"Elementary" Clues to
Solving the Mysteries of Furniture


Fred Taylor, columnist of the Nationally Syndicated "Common Sense Antiques"

 

 

"An invaluable source

of basic information

for the antique hobbyist."

(Click on images at left to enlarge)

Buy Now

Fred and Gail Taylor’s DVD "IDENTIFCATION OF OLDER & ANTIQUE FURNITURE" is based on a class they developed and taught for customers of their antique restoration shop. Many of their customers were curious about the age and origin of family heirlooms. They wanted to know "How old?" and "How can I tell?"

The 40 minute DVD answers those questions in a straightforward manner without frills and fluff. It covers types of joinery found in furniture, antique and modern fasteners such as nails and screws, veneering techniques and much more.

Filmed in a noted antique shop and in their restoration shop, the Taylors use actual examples from the shop and their own collection augmented by professional illustrations and photos.

This DVD is crammed from start to finish with powerful and useful information with no breaks and no commercials. The rewind button on the DVD player will get a work out.

What The Critics Say

DVD Reviews

“Is that nice old chair you bought at the auction from this century or could it be a real antique? Fred Taylor presents the basics for the furniture-buying neophyte who wants to venture forth armed with a little knowledge.

Buyers should be aware of three variables that help determine the age, and thus the price of old and antique furniture: construction technique, materials and style. Details of handmade and machine made joinery are explained. Taylor also shows the history of the manufacture and use of nails and screws as fasteners. Material (such as wood and veneers), processes, (solid, carved and plywood construction), and an overview of American Furniture styles from Queen Anne to Depression, round out the tape.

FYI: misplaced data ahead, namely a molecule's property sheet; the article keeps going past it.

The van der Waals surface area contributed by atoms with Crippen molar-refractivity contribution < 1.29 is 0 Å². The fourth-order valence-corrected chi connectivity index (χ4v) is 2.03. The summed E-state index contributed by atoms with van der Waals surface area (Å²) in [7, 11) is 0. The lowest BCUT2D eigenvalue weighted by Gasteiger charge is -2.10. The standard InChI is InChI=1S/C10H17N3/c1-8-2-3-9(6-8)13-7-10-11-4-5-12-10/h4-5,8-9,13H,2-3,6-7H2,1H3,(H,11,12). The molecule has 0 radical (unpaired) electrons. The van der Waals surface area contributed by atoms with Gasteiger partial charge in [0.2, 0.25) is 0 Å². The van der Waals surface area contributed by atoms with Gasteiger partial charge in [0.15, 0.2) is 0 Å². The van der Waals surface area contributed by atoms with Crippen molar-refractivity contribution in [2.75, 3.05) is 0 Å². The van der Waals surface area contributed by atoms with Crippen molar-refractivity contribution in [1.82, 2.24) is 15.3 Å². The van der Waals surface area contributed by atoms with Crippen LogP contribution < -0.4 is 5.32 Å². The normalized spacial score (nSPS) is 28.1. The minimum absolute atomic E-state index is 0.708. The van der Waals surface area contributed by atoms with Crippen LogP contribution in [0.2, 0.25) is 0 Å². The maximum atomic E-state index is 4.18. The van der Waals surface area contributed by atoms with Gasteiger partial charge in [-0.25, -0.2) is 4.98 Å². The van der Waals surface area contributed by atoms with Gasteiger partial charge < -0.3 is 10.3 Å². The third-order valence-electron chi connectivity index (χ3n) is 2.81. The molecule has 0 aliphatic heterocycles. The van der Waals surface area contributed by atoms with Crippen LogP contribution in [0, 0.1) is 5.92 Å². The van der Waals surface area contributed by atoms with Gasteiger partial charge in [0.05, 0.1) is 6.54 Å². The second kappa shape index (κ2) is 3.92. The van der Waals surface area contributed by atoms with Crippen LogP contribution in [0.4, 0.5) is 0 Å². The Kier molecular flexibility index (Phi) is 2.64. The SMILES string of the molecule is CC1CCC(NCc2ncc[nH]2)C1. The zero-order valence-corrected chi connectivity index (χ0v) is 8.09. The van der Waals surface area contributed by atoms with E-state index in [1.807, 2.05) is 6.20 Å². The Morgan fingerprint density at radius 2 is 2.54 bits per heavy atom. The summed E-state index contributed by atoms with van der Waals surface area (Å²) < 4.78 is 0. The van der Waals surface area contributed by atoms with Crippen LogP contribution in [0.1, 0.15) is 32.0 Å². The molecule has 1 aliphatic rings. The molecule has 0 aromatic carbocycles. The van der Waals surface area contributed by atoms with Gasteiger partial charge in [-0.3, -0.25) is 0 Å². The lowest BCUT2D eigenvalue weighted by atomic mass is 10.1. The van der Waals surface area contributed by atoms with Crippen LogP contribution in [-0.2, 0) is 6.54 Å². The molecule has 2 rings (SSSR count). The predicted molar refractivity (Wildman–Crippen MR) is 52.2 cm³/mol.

Each point is well illustrated by drawings and close-ups of the furniture itself. An excellent addition to any public library collection.” – Library Journal

"Nothing fancy here. Fred and Gail Taylor have produced a video that sets out to give the weekend browsers/collectors tips and tools enabling them to identify furniture, mostly dating from 1840 to 1950.

Beginning with history, the video is divided into short segments, including construction techniques, drawers, veneers, rockers, styles and more. Fred Taylor, who narrates the approximately 40-minute video guides the viewer with a good combination of close-up video photography and hard information.

Short on bells and whistles, the mission here is information and the video never strays far from that purpose. Taylor attempts to enlighten and protect. “You don’t want to pay an 1840 price for a 1940 repro," he says. His video will go a long way to making sure you don’t." – Maine Antiques Digest